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Arbitration – Vaccination Clause in Collective Agreement Results in Policy Being Upheld

Written by on January 7, 2022 in Covid-19 Centre, Employment Law Blog, Focus on Canadian Cases
Vaccination Policy

By Ron MinkenTanya (Tejpreet) Sambi and James Moon

Arbitrator Von Veh in United Food and Commercial Workers Union, Canada Local 333 and Paragon Protection Ltd. (“Paragon”), dismissed a union’s policy grievance and upheld Paragon Security’s (the “Employer” or “Company”) COVID-19 Vaccination on the basis that it was a term agreed to in the collective agreement. 

Although this may not be helpful where there is no collective agreement, or where the collective agreement does not require mandatory vaccination, the decision does provide guidance with respect to the enforceability of a mandatory COVID-19 vaccination policy under the Occupational Healthy and Safety Act and the Ontario Human Rights Code.

Facts

The Company is one of the largest privately-owned security companies in Canada, employing approximately 4,400 security personnel. The Employer’s security personnel are unionized and represented by United Food and Commercial Workers Union (the “Union”). The Employer provides security guards to its clients and their clients’ 450 work sites in Ontario. 

On September 3, 2021, the Company issued a notice to its employees that there will be a new COVID-19 policy (“Policy”), which will require employees to be fully vaccinated against COVID-19 by October 31, 2021. Under the Policy, employees who fail to comply with the Policy’s requirements could potentially face disciplinary measures, up to and including termination.

The Union filed a grievance on September 13, 2021, on the grounds that the Employer violated Article 4 (“Management Rights”) and Article 24 (“Health and Safety”) of the collective agreement and the enforcement of the Policy was in violation of the Ontario Human Rights Code. The Union also submitted that the release of personal medical information, the invasive nature of the injection of COVID-19 vaccine and the Company’s Policy mandating such invasive measures were unreasonable. 

The Arbitrator’s Decision

The Arbitrator concluded that the Company’s Vaccination Policy and Vaccination Exemption Policy, a term previously agreed to in the collective agreement, “strike a balance in order to respect the rights of employees who have not, or do not wish to be vaccinated, while respecting a safe workplace for ‘Staff’ as defined in the Vaccination Policy, the Company’s clients and members of the public with whom the Company’s security guards interact.”

Collective Agreement

The Arbitrator held that the Policy did not violate the collective agreement because it was consistent with the provisions of the collective agreement, which were negotiated and agreed to in the previous collective agreement almost 6 years prior on December 20, 2015. The collective agreement stipulates that, “if an employee is assigned to a site where specific vaccination and or inoculation is required by law or where the conditions of contractors having access to the site stipulates specific vaccination and inoculation requirement, the employee must agree to receive such vaccination or inoculation.” Therefore, the Arbitrator found that not only did the enforcement of COVID-19 Policy not violate the collective agreement, but rather, the Policy was in fact, consistent with the collective agreement.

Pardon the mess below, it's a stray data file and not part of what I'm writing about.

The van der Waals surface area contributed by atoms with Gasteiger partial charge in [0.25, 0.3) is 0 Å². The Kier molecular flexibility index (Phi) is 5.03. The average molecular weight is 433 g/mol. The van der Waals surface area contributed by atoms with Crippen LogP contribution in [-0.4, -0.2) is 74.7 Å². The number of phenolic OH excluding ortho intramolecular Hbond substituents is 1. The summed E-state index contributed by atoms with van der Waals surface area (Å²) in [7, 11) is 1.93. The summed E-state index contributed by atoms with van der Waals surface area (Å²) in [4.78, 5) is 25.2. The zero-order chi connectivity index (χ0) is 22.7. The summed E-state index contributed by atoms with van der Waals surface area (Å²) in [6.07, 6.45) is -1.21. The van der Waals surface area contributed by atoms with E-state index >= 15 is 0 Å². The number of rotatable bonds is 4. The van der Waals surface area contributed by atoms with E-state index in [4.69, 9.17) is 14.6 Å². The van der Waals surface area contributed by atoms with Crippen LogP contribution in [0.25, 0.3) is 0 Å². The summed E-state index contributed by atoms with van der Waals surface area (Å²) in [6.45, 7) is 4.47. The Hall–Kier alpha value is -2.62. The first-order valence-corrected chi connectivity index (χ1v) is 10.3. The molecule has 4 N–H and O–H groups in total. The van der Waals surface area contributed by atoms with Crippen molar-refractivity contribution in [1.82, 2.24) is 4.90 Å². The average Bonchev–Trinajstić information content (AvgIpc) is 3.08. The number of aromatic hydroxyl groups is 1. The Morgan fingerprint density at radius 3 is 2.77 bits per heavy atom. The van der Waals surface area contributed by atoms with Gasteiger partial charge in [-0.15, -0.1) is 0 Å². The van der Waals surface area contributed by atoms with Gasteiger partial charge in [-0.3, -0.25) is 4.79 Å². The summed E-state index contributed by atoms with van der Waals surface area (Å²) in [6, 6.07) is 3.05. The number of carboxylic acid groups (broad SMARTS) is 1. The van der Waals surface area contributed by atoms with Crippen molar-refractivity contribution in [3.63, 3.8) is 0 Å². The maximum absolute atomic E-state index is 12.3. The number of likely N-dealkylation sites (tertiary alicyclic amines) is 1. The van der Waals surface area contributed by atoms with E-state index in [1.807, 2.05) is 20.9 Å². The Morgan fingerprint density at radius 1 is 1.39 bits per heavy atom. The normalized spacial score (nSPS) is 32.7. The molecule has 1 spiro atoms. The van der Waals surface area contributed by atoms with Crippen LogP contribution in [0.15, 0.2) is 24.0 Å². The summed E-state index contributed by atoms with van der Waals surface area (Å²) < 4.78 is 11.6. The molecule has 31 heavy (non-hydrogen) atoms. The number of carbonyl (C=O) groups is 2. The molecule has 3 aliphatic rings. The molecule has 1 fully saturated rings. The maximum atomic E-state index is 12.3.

Occupational Health & Safety Act

In addition, the Arbitrator held that the Company’s Vaccination Policy and its Vaccination Exemption Policy satisfies the Occupational Health and Safety Act (“OHSA”) obligations and responsibilities of the employer to take, “every precaution reasonable in the circumstances for protection of its workers”. 

Human Rights

The Arbitrator further held that the Policy is not in violation of the Ontario Human Rights Code. Mandating and requiring proof of vaccination to protect people at work is generally permissible under the Human Rights Code, “as long as protections are put in place to make sure people who are unable to be vaccinated for Code-related reasons are reasonably accommodated.” 

Vaccination Policy Takeaways

As the application of this decision is very limited and as new scientific data is released, it is critical that businesses be cautious with respect to Vaccination Policies. New scientific data should continuously be reviewed in considering what reasonable precautions to take to protect workers as it may impact the decisions that are made and the potential liability an employer may have. An Employment Lawyer can help businesses make decisions in compliance with the Reopening Ontario Act, 2020 and the Occupational Health & Safety Act.  

How Minken Employment Lawyers Can Help

If you require legal advice on drafting a vaccination policy or whether your vaccination policy is exceeding your requirements under the Ontario Occupational Health & Safety Act and how to avoid liability, how to draft a policy and respond to an employee who is refusing to vaccinate, contact us today to speak with one of our lawyers or call us at 905-477-7011 for assistance prior to taking any steps that may expose you to legal liability. 

For regular updates, please sign up for our Newsletter to receive up-to-date Employment Law information, including new legislation and Court decisions impacting your workplace. 

Please note that this article is for informational purposes only and does not constitute legal advice.

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